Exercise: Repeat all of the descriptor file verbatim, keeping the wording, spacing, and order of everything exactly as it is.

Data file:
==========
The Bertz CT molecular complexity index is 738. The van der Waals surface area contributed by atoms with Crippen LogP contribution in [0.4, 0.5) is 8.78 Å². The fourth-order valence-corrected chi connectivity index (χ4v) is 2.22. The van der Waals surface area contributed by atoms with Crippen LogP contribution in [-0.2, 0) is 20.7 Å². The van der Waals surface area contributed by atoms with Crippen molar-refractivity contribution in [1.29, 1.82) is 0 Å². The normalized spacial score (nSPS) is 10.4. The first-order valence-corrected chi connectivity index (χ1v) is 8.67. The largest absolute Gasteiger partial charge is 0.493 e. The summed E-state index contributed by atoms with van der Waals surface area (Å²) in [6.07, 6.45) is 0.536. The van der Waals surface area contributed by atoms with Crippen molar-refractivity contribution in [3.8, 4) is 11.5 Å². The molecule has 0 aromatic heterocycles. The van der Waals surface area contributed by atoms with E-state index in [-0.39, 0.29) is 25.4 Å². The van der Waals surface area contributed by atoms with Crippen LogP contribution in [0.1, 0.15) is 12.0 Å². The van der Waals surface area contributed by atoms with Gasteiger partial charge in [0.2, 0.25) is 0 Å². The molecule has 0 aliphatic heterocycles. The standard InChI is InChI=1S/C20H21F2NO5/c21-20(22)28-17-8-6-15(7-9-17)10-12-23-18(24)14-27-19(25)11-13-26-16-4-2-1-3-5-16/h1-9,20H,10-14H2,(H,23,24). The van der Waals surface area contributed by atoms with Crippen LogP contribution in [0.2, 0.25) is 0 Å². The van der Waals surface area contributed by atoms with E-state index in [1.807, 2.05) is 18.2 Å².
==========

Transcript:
The Bertz CT molecular complexity index is 738. The van der Waals surface area contributed by atoms with Crippen LogP contribution in [0.4, 0.5) is 8.78 Å². The fourth-order valence-corrected chi connectivity index (χ4v) is 2.22. The van der Waals surface area contributed by atoms with Crippen LogP contribution in [-0.2, 0) is 20.7 Å². The van der Waals surface area contributed by atoms with Crippen molar-refractivity contribution in [1.29, 1.82) is 0 Å². The normalized spacial score (nSPS) is 10.4. The first-order valence-corrected chi connectivity index (χ1v) is 8.67. The largest absolute Gasteiger partial charge is 0.493 e. The summed E-state index contributed by atoms with van der Waals surface area (Å²) in [6.07, 6.45) is 0.536. The van der Waals surface area contributed by atoms with Crippen molar-refractivity contribution in [3.8, 4) is 11.5 Å². The molecule has 0 aromatic heterocycles. The van der Waals surface area contributed by atoms with E-state index in [-0.39, 0.29) is 25.4 Å². The van der Waals surface area contributed by atoms with Crippen LogP contribution in [0.1, 0.15) is 12.0 Å². The van der Waals surface area contributed by atoms with Gasteiger partial charge in [0.2, 0.25) is 0 Å². The molecule has 0 aliphatic heterocycles. The standard InChI is InChI=1S/C20H21F2NO5/c21-20(22)28-17-8-6-15(7-9-17)10-12-23-18(24)14-27-19(25)11-13-26-16-4-2-1-3-5-16/h1-9,20H,10-14H2,(H,23,24). The van der Waals surface area contributed by atoms with Crippen LogP contribution in [0.2, 0.25) is 0 Å². The van der Waals surface area contributed by atoms with E-state index in [1.807, 2.05) is 18.2 Å².